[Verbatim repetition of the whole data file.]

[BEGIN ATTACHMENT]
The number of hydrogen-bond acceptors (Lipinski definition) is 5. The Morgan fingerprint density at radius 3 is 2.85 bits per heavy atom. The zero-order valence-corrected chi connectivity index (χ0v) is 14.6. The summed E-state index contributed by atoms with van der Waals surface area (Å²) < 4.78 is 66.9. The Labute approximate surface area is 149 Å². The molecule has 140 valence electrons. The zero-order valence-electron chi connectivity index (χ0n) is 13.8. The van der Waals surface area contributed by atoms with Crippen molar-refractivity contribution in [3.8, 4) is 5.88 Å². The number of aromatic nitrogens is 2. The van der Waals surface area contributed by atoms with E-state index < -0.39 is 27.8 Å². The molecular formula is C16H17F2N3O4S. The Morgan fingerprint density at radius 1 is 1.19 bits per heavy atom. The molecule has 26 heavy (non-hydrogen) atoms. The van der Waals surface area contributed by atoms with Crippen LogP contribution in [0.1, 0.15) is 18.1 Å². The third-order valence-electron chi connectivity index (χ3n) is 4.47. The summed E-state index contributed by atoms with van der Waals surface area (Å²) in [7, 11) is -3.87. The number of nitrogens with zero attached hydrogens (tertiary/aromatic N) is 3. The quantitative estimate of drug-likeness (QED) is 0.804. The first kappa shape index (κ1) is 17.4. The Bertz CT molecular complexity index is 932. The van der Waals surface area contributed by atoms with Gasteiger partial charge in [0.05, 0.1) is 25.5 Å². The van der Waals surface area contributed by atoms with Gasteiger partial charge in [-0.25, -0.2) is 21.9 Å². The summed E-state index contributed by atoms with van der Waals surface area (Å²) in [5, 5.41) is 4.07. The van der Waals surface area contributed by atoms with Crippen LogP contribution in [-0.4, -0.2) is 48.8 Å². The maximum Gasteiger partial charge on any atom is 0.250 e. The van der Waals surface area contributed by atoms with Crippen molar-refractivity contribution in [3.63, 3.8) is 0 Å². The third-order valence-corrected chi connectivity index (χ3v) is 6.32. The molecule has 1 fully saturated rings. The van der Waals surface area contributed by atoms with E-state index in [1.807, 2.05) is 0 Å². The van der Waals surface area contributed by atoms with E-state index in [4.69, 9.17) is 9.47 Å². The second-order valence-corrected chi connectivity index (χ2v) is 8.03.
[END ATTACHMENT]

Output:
The number of hydrogen-bond acceptors (Lipinski definition) is 5. The Morgan fingerprint density at radius 3 is 2.85 bits per heavy atom. The zero-order valence-corrected chi connectivity index (χ0v) is 14.6. The summed E-state index contributed by atoms with van der Waals surface area (Å²) < 4.78 is 66.9. The Labute approximate surface area is 149 Å². The molecule has 140 valence electrons. The zero-order valence-electron chi connectivity index (χ0n) is 13.8. The van der Waals surface area contributed by atoms with Crippen molar-refractivity contribution in [3.8, 4) is 5.88 Å². The number of aromatic nitrogens is 2. The van der Waals surface area contributed by atoms with E-state index < -0.39 is 27.8 Å². The molecular formula is C16H17F2N3O4S. The Morgan fingerprint density at radius 1 is 1.19 bits per heavy atom. The molecule has 26 heavy (non-hydrogen) atoms. The van der Waals surface area contributed by atoms with Crippen LogP contribution in [0.1, 0.15) is 18.1 Å². The third-order valence-electron chi connectivity index (χ3n) is 4.47. The summed E-state index contributed by atoms with van der Waals surface area (Å²) in [7, 11) is -3.87. The number of nitrogens with zero attached hydrogens (tertiary/aromatic N) is 3. The quantitative estimate of drug-likeness (QED) is 0.804. The first kappa shape index (κ1) is 17.4. The Bertz CT molecular complexity index is 932. The van der Waals surface area contributed by atoms with Gasteiger partial charge in [0.05, 0.1) is 25.5 Å². The van der Waals surface area contributed by atoms with Gasteiger partial charge in [-0.25, -0.2) is 21.9 Å². The summed E-state index contributed by atoms with van der Waals surface area (Å²) in [5, 5.41) is 4.07. The van der Waals surface area contributed by atoms with Crippen LogP contribution in [-0.4, -0.2) is 48.8 Å². The maximum Gasteiger partial charge on any atom is 0.250 e. The van der Waals surface area contributed by atoms with Crippen molar-refractivity contribution in [3.63, 3.8) is 0 Å². The third-order valence-corrected chi connectivity index (χ3v) is 6.32. The molecule has 1 fully saturated rings. The van der Waals surface area contributed by atoms with E-state index in [1.807, 2.05) is 0 Å². The van der Waals surface area contributed by atoms with E-state index in [4.69, 9.17) is 9.47 Å². The second-order valence-corrected chi connectivity index (χ2v) is 8.03.